Unplugging My Family: Our 30-day-commitment without tv or internet – Day 1

 

This will be the first post about my 30-day personal challenge to go without television or internet from home and help out my fellow New Jerseyan’s who suffered devastating losses from Hurricane Sandy.  My wife is on board with me.  I ask that you spread the word about this as I will be raising money for those in need and also developing a stronger bond with my family.

I lucked out.  The hurricane just left me without power for 10 days and 14 days later I still don’t have internet or television access.  Once my service is restored I’m going to call my carrier and cancel my subscription for 30 days.  The money I would have spend (about $130) will go to The Red Cross.  These first 14 days will not count towards my 30-day commitment to Unplug my family.  That challenge begins now but before I post about DAY ONE, which was yesterday, I’d like to explain why I’m doing this.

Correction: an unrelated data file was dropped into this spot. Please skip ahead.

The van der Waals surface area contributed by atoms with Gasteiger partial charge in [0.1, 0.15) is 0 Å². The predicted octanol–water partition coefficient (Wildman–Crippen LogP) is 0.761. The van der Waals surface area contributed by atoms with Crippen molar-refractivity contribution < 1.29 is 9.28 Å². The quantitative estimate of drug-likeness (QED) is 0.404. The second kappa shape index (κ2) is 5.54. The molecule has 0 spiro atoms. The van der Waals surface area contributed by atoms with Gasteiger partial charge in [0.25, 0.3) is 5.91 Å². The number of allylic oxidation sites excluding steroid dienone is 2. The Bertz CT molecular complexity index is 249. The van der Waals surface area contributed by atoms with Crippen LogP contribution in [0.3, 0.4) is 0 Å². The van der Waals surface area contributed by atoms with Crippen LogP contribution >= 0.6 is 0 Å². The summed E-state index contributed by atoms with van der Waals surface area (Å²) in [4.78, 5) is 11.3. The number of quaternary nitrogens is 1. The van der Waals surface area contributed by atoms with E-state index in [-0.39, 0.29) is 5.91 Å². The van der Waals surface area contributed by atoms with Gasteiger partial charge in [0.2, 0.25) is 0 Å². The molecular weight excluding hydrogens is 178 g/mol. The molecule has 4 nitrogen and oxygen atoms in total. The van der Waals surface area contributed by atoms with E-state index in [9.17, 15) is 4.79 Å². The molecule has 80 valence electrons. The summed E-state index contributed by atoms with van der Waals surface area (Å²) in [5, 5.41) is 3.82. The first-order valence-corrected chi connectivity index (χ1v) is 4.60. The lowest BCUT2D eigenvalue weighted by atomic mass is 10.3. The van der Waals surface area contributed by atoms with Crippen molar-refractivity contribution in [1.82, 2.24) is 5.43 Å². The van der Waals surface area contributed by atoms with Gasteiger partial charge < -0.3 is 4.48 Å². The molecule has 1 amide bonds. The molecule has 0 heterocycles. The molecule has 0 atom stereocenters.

Most folks I know complained about how horrible it was living without power  for several or more days.  Call me crazy but I found it to be one of the greatest weeks of my life.  My family and I became closer, I felt completely cleansed and de-stressed from not being able to check emails and stuff, and I got more sleep than I’ve ever gotten.  My hope is that I can inspire other families to “Unplug” for 30 days and discover the most important thing in the world—each other.   I ask that you too take my 30-day challenge.  If you decide to do it, feel free to reply to my daily posts and write about your own experiences.   And as I mentioned, I’m going to donate the monthly cost of my television and internet subscription to the Red Cross to help families who suffered tragic losses from the hurricane.  Feel free to do the same should you commit to my challenge.